I was frustrated when we moved back here last year and my preferred dance studio, the one I danced at as a child and has sent dancers on to college and professional companies, only took dancers as young as four. They made an exception for my daughter, then 3.5, because she’d already been in dance a year. So when fall came I found another studio that did take younger dancers because my then 2.5yo wanted to dance like sister and had been expecting that his turn would come this year, about the same age she started. This last year watching their classes (and maybe it is partially just the studio), I now know why children under four should probably not be in dance or any organized sport/activity for that matter. They just do not have the coordination, attention span, etc. My son’s poor teacher seems exasperated every week trying to get this group of 2-3 year olds, of which my goofball son is the oldest, to stand in formations, copy dance moves etc. while they instead run around the room, do summersaults, giggle and run away from her as she tries to put them back in place, can’t get timing or moves right, or pretty much anything. Their performance in a couple weeks will be a miracle and probably bring down the house in laughter, honestly. He says he loves dance and promises, “Today, I’m going to listen to Miss Shelby,” but I just wonder if it really is necessary to even have to worry about that. Next year we’ll return to the “preferred” studio, if he still wants to dance like sister once he turns four, we’ll see about it.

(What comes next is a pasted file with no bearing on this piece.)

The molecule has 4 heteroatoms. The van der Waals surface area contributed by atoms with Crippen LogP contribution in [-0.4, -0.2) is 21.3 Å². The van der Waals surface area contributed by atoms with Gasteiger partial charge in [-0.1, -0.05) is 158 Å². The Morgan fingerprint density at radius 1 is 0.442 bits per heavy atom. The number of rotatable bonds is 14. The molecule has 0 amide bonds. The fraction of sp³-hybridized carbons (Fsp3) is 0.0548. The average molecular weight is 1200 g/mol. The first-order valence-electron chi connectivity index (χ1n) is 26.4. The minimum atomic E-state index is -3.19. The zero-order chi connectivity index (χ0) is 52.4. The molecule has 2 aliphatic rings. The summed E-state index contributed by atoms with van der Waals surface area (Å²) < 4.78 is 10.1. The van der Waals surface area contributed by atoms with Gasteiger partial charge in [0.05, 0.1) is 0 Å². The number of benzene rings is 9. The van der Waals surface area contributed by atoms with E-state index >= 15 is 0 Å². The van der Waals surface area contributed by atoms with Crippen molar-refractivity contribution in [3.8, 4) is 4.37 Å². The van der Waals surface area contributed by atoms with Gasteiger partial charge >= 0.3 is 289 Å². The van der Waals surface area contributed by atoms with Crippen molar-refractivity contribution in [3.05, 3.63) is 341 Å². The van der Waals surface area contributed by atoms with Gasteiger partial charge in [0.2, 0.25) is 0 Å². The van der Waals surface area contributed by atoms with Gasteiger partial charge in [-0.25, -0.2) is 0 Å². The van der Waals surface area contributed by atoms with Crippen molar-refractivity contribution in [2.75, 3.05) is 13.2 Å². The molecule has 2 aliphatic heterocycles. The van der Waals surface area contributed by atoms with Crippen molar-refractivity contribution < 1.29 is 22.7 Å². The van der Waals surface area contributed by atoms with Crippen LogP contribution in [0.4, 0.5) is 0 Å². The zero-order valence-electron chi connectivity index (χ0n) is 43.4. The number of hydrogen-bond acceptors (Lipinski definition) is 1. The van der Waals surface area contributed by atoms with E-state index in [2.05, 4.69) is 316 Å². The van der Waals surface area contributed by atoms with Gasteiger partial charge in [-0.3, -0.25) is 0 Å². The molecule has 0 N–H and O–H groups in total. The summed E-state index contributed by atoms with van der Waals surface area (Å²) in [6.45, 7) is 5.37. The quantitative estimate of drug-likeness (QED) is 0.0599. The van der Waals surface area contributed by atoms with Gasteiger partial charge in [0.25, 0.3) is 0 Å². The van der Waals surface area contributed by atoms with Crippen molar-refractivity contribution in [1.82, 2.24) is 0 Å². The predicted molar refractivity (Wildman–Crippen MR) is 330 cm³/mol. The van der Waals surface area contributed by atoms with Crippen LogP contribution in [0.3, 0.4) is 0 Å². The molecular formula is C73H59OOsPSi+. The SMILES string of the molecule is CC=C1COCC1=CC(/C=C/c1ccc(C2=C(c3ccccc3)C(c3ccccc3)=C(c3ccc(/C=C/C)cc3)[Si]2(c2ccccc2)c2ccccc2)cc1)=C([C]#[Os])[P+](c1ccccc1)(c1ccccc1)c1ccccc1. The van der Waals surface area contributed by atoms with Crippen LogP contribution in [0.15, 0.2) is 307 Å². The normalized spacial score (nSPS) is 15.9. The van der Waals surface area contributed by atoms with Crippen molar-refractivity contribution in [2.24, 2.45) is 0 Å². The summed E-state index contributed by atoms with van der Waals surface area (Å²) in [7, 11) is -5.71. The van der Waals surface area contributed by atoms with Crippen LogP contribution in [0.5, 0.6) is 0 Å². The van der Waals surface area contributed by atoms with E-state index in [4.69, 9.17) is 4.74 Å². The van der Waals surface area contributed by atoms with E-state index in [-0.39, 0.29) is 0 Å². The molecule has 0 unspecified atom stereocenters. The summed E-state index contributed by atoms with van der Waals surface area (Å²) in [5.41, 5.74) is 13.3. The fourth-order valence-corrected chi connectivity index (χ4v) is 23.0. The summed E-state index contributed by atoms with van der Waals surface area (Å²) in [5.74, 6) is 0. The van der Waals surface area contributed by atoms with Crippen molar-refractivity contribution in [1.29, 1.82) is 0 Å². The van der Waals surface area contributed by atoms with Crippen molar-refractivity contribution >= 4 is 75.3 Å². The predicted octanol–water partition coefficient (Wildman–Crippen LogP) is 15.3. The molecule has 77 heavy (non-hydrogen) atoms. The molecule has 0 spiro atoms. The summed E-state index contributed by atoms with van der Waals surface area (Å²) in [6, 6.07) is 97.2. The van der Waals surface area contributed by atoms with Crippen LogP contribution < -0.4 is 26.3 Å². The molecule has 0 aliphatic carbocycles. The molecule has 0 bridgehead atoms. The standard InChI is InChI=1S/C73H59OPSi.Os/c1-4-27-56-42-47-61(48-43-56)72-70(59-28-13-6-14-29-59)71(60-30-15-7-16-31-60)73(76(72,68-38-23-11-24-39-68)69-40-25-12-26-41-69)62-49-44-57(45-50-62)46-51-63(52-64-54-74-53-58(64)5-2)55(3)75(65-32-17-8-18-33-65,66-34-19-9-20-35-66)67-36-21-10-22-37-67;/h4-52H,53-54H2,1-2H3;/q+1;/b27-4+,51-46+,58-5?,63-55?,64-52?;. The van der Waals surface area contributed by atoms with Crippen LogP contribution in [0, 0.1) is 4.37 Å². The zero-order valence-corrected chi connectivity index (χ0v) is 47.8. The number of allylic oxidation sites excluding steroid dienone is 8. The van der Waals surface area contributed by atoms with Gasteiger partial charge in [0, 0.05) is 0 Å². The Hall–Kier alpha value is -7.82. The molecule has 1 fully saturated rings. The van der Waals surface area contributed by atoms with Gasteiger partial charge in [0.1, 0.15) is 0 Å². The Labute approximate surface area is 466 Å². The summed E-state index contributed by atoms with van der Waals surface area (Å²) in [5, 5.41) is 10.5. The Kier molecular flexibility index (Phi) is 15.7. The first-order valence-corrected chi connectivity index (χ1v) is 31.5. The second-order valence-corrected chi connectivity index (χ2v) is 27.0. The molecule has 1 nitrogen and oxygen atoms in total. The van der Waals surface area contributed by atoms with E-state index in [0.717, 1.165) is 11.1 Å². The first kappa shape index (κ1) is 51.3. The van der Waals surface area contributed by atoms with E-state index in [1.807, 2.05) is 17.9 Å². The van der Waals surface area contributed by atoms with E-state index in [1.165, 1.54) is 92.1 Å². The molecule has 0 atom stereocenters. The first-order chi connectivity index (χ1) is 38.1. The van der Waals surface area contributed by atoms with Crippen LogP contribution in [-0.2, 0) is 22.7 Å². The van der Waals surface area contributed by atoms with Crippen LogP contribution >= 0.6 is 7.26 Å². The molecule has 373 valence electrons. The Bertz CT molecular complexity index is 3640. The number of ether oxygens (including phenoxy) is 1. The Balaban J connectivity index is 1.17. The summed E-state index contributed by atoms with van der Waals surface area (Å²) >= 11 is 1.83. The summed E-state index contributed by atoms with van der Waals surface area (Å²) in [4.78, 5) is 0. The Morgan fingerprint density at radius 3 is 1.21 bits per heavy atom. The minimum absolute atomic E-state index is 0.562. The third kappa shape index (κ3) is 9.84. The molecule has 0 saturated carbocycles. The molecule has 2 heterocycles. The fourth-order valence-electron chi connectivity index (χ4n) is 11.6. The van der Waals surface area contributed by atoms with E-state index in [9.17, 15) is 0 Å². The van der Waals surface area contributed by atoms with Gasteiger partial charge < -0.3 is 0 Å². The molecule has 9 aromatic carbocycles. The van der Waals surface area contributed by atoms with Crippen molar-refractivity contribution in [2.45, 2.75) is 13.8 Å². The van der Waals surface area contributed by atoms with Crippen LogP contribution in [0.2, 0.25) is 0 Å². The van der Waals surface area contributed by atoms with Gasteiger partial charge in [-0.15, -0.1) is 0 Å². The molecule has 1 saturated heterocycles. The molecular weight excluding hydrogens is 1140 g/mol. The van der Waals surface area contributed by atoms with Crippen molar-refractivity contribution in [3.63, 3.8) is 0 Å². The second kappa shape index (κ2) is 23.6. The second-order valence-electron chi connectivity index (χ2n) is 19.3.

I’ve spent the last four years learning the hard way, ignoring the advice I was given. Please learn from my mistakes! My school of hard-knocks advice? Let your preschooler be a “pre” schooler. Let them explore, draw, color, etc as they want. If they become obsessed with certain plants, bugs, tractors, a certain animal, or any number of things try to think of activities or read up on ones that will naturally foster the love of learning about the latest obsession. Go to the farm and the zoo. Play at the park. Take walks. Keep a garden. Maybe buy/borrow a picture book on the subject if necessary, but don’t force them to read it.